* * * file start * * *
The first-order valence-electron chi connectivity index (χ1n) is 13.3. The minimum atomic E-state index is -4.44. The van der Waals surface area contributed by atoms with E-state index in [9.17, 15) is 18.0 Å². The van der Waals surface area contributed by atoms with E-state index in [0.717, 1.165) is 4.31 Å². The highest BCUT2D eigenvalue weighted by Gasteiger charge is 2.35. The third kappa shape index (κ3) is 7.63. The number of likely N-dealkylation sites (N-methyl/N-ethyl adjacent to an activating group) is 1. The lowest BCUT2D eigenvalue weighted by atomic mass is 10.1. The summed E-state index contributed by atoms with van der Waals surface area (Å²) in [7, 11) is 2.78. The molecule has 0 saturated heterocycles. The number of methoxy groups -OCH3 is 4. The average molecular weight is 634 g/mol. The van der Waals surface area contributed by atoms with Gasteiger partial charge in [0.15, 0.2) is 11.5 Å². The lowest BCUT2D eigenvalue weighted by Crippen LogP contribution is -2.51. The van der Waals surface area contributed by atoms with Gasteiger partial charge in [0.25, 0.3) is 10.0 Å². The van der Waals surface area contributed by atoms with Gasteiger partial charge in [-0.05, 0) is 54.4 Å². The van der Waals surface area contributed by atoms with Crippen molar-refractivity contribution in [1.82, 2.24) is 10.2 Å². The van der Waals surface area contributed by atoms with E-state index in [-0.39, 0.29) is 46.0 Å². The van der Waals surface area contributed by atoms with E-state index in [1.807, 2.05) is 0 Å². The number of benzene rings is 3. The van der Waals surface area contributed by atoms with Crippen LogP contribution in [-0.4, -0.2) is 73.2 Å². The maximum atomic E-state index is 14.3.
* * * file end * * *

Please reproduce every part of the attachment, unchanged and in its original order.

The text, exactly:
The first-order valence-electron chi connectivity index (χ1n) is 13.3. The minimum atomic E-state index is -4.44. The van der Waals surface area contributed by atoms with E-state index in [9.17, 15) is 18.0 Å². The van der Waals surface area contributed by atoms with E-state index in [0.717, 1.165) is 4.31 Å². The highest BCUT2D eigenvalue weighted by Gasteiger charge is 2.35. The third kappa shape index (κ3) is 7.63. The number of likely N-dealkylation sites (N-methyl/N-ethyl adjacent to an activating group) is 1. The lowest BCUT2D eigenvalue weighted by atomic mass is 10.1. The summed E-state index contributed by atoms with van der Waals surface area (Å²) in [7, 11) is 2.78. The molecule has 0 saturated heterocycles. The number of methoxy groups -OCH3 is 4. The average molecular weight is 634 g/mol. The van der Waals surface area contributed by atoms with Gasteiger partial charge in [0.15, 0.2) is 11.5 Å². The lowest BCUT2D eigenvalue weighted by Crippen LogP contribution is -2.51. The van der Waals surface area contributed by atoms with Gasteiger partial charge in [0.25, 0.3) is 10.0 Å². The van der Waals surface area contributed by atoms with Gasteiger partial charge in [-0.05, 0) is 54.4 Å². The van der Waals surface area contributed by atoms with Crippen molar-refractivity contribution in [1.82, 2.24) is 10.2 Å². The van der Waals surface area contributed by atoms with E-state index in [-0.39, 0.29) is 46.0 Å². The van der Waals surface area contributed by atoms with E-state index in [1.807, 2.05) is 0 Å². The number of benzene rings is 3. The van der Waals surface area contributed by atoms with Crippen LogP contribution in [-0.4, -0.2) is 73.2 Å². The maximum atomic E-state index is 14.3.